Mankato, Minnesota has the unfortunate distinction of being the site of the largest mass execution in US history. On Dec. 26, 1862, at the end of the U.S.-Dakota War of 1862, 38 Dakota Sioux Indians were publicly hanged by the US Army for their attack on white settlers in New Ulm, MN. Originally, 303 men were sentenced to hang by President Lincoln himself, although he later pardoned a great majority considering this a compromise. While this is indeed a dark chapter in Minnesota and America’s history, Mankato has not forgotten about it or swept it under the rug.
Reconciliation Park was dedicated along Riverfront Drive in 1997. In 2012, on the 150th year anniversary of the execution, Mankato hosted a Memorial and Dedication, with around 500 Native American and Caucasians both calling for healing and forgiveness. During this ceremony, a large buckskin-looking script was erected with the names of the “Dakota 38”. The opposite site is a poem by Kathrine Hughes: Remember the innocent dead, both Dakota and white. Victims of events they could not control. Remember the guilty dead, both white and Dakota whom reason abandoned. Regret the times and attitudes that brought dishonor to both cultures. Respect the deeds and kindnesses that brought honor to both cultures. Hope for a future when memories remain balance by forgiveness.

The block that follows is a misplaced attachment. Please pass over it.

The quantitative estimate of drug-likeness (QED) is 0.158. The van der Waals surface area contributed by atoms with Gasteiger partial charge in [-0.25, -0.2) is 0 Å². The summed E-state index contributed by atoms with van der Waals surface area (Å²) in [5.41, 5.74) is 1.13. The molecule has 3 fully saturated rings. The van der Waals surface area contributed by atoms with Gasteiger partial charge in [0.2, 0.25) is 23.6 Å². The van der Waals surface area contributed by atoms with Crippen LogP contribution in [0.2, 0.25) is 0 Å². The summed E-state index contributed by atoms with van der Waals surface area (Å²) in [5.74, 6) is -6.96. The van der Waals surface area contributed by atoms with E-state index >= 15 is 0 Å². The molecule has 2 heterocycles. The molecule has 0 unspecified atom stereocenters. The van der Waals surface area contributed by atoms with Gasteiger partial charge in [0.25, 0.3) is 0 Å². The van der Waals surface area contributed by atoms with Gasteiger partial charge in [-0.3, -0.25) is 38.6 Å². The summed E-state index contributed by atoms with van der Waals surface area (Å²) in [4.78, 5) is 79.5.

After reflection I participated in the 44th Annual Mankato Wacipi honoring the 38 Dakota. Pow Wows are the Native American way of meeting together, to join in dancing, singing, visiting, renewing old friendships, and making new ones. This is a time method to renew Native American culture and preserve the rich heritage of American Indians. http://www.unitednativeamerica.com/hanging.html
Healing in this land happened in a whirl of colors, sights and sounds as the Land of Memories Park was transformed into a Wacipi arena, complete with a Master of Ceremonies and two invited drum groups.
There were Dakota dancers of all ages in full regalia performing with live Wacipi music in two separate performances. I’m always moved by the Grand Entry and enjoy learning various tribal dance styles and had the opportunity twice this year to join the dancers and participate in the Intertribals and Round Dance.
We have so much to learn about healing and forgiveness.